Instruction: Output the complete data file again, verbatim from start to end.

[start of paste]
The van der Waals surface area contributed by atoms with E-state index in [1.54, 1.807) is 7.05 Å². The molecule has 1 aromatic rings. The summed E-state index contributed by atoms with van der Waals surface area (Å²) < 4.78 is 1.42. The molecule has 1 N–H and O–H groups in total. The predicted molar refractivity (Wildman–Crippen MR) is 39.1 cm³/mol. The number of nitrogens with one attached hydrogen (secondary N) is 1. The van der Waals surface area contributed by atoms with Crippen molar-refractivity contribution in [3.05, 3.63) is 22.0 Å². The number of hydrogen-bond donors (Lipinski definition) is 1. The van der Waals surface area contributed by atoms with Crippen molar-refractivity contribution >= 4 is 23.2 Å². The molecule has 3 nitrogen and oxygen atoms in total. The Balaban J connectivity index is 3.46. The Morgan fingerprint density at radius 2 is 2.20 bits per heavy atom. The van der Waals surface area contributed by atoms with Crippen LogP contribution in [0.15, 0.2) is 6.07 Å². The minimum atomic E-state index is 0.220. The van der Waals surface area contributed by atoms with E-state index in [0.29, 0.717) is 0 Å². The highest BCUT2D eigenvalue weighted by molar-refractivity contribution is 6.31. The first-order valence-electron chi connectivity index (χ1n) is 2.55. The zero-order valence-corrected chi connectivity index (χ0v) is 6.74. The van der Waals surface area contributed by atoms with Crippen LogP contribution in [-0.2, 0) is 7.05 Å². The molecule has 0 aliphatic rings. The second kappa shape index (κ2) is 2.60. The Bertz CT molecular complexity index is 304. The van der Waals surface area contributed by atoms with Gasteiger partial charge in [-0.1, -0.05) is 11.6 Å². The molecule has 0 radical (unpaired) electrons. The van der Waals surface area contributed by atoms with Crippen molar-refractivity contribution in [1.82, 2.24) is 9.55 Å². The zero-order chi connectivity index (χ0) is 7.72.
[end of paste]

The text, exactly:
The van der Waals surface area contributed by atoms with E-state index in [1.54, 1.807) is 7.05 Å². The molecule has 1 aromatic rings. The summed E-state index contributed by atoms with van der Waals surface area (Å²) < 4.78 is 1.42. The molecule has 1 N–H and O–H groups in total. The predicted molar refractivity (Wildman–Crippen MR) is 39.1 cm³/mol. The number of nitrogens with one attached hydrogen (secondary N) is 1. The van der Waals surface area contributed by atoms with Crippen molar-refractivity contribution in [3.05, 3.63) is 22.0 Å². The number of hydrogen-bond donors (Lipinski definition) is 1. The van der Waals surface area contributed by atoms with Crippen molar-refractivity contribution >= 4 is 23.2 Å². The molecule has 3 nitrogen and oxygen atoms in total. The Balaban J connectivity index is 3.46. The Morgan fingerprint density at radius 2 is 2.20 bits per heavy atom. The van der Waals surface area contributed by atoms with Crippen LogP contribution in [0.15, 0.2) is 6.07 Å². The minimum atomic E-state index is 0.220. The van der Waals surface area contributed by atoms with E-state index in [0.29, 0.717) is 0 Å². The highest BCUT2D eigenvalue weighted by molar-refractivity contribution is 6.31. The first-order valence-electron chi connectivity index (χ1n) is 2.55. The zero-order valence-corrected chi connectivity index (χ0v) is 6.74. The van der Waals surface area contributed by atoms with Crippen LogP contribution in [-0.2, 0) is 7.05 Å². The molecule has 0 aliphatic rings. The second kappa shape index (κ2) is 2.60. The Bertz CT molecular complexity index is 304. The van der Waals surface area contributed by atoms with Gasteiger partial charge in [-0.1, -0.05) is 11.6 Å². The molecule has 0 radical (unpaired) electrons. The van der Waals surface area contributed by atoms with Crippen molar-refractivity contribution in [1.82, 2.24) is 9.55 Å². The zero-order chi connectivity index (χ0) is 7.72.